#2. Springtime is gorgeous in Minnesota! With an average high in the upper 50s and lows in the mid-30s, springtime in Minnesota is actually quite pleasant. (It was in the mid-80s in April 2023. But we won’t count on that again!) A jacket should suffice if you go out on the town in the evenings.

#3. It’s the biggest underestimated place in the north. If you plan some sightseeing during your stay, you can enjoy a dramatic riverfront skyline, three professional sports stadiums, so much art you’re literally surrounded by it and a theater on almost every corner. Plus a culture committed to perfecting the craft of the brew, the best park system in the nation, and a foodie paradise. Need a recommendation? You’ll find plenty of friendly locals who can’t wait to show you why they love living here.

Learn more about the area.

2024 Medical Acupuncture Review Course – Register Now

The Medical Acupuncture Review Course provides a broad-based refresher course on the major subject matter areas with which a well-trained physician should be familiar. The review course is especially useful as a refresher for those who obtained their acupuncture training some time ago and for those who are seeking an organized review prior to taking the ABMA Board Certification Examination.

The overall objectives of the Medical Acupuncture Review Course are for a participant to be able to:

  • Analyze and solidify previously acquired knowledge and experience in medical acupuncture
  • Organize and reinforce understanding of the basic material appropriate for a physician practicing acupuncture in North America
  • Differentiate and examine participant’s previous studies of certain specialized aspects of acupuncture not always utilized in traditional practice

Course series starts on Friday, February 16, and ends Thursday, March 14. Save the dates and register now! 

Boost Your DABMA Branding with AAMA Certification Mark

The AAMA’s medical acupuncture certification mark represents the AAMA’s commitment to promoting the highest standards of education and training in medical acupuncture. If you are a full member or Fellow of the AAMA with DABMA certification, you may request an electronic file of the certification mark and guidelines for its usage. Upon verification of your status, a jpg file will be sent to you. Email the AAMA. 

New Course: Integrative Manual Approach to Lower Back and Pelvic Pain and Dysfunction

Madison Heights, MI
January 27-28, 2024

In this weekend course, Dr. Sandweiss will present highly effective approaches using manual medicine to evaluate and treat musculoskeletal disorders related to lower back and pelvic pain. Participants will learn to utilize diagnosis and treatment techniques, including: manual muscle testing, tender point analysis, trigger point analysis, motion testing and anatomical positional analysis to treat these dysfunctions. Attendees will learn: Muscle Energy Technique, Myofascial Release, Strain/Counterstain and specific Applied Kinesiology treatment modalities. More.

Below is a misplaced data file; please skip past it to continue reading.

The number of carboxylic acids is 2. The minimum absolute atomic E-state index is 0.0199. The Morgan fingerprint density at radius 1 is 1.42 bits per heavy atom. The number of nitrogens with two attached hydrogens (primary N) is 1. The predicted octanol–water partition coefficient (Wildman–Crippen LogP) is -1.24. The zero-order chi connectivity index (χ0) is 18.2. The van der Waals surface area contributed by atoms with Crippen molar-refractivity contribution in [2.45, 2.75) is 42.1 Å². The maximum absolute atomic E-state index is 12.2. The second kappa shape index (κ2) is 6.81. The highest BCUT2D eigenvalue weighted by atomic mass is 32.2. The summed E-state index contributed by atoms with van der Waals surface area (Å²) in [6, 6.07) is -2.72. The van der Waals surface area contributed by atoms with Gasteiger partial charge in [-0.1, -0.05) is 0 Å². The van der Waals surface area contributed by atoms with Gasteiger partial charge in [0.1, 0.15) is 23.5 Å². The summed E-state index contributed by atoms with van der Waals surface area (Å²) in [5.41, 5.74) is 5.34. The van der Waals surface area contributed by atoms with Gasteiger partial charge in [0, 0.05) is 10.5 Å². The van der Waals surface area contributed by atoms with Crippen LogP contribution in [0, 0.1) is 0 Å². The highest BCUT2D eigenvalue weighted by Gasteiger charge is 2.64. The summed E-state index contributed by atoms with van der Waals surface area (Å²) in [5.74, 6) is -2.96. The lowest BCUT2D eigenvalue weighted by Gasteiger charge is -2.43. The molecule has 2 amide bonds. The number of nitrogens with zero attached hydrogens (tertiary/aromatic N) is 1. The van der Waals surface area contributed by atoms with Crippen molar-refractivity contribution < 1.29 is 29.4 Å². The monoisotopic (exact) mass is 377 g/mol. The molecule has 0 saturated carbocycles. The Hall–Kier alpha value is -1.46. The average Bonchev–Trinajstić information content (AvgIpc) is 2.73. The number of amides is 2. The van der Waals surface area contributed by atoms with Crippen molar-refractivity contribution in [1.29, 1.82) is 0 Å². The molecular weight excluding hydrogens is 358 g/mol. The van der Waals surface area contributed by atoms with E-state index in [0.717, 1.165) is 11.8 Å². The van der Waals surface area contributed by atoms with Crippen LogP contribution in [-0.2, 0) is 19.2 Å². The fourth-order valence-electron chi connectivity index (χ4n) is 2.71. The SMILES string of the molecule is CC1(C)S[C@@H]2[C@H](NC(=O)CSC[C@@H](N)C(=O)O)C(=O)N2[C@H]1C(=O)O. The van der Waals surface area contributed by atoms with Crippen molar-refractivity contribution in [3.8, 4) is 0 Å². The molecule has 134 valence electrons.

WebMD: More Parents Turning to Acupuncture for Kids’ Pain, Anxiety

Excerpt: “David Miller, MD, is the founding chair and immediate past chair of the American Society of Acupuncturists. He is also the medical director for pediatric integrative medicine at Rainbow Babies and Children’s Hospital in Cleveland. He agrees it can provide parents with a nice non-drug treatment option, but he said parents must make sure they pick someone who has the right training to lessen any risks. “You definitely need a trained provider who knows how to apply it appropriately to the age group,” he said. “Kids’ bodies are different than adult bodies, and so if you were to go too deep in the needling, you could puncture the lung, you could puncture an organ.” Read the full article.

FREE WEBINAR: Exploring Equitable, Scalable, Value-Based Pain Care Delivery (December 7)

The Alliance to Advance Comprehensive Integrative Pain Management and the US Pain Foundation invite you to join a lively and constructive discussion about the intersection of payer policies and value-based care delivery for high-impact pain. In light of CMS’ laudable goal for Medicare and Medicaid beneficiaries to be in value-based care relationships by 2030, we will take a deeper dive to explore the real-world impact of this goal and the paths toward successful implementation. This program will look into the most recent pain management codes released by CMS in January 2023 and how these are playing out in various clinical settings. Further, our esteemed panelists each bring a unique perspective and practical expertise to the conversation with an understanding of the nuances of how payer policies impact clinical—and scalable—implementation of pain care policy. More.

NCCIH: “Know the Science” Initiative Informs Consumers

The National Center for Complementary and Integrative Health’s (NCCIH’s) “Know the Science” initiative is a resource to help consumers better understand complex scientific topics related to health research. It can help them be discerning about what they hear and read so they can make well-informed decisions, especially about complementary and integrative health, where many approaches are readily available in the marketplace and are often selected for self-care. The Know the Science initiative covers topics such as how to make sense of a scientific journal article, medication-supplement interactions, facts about health news stories, the placebo effect, health-related risks, and the myths about “natural” products. More.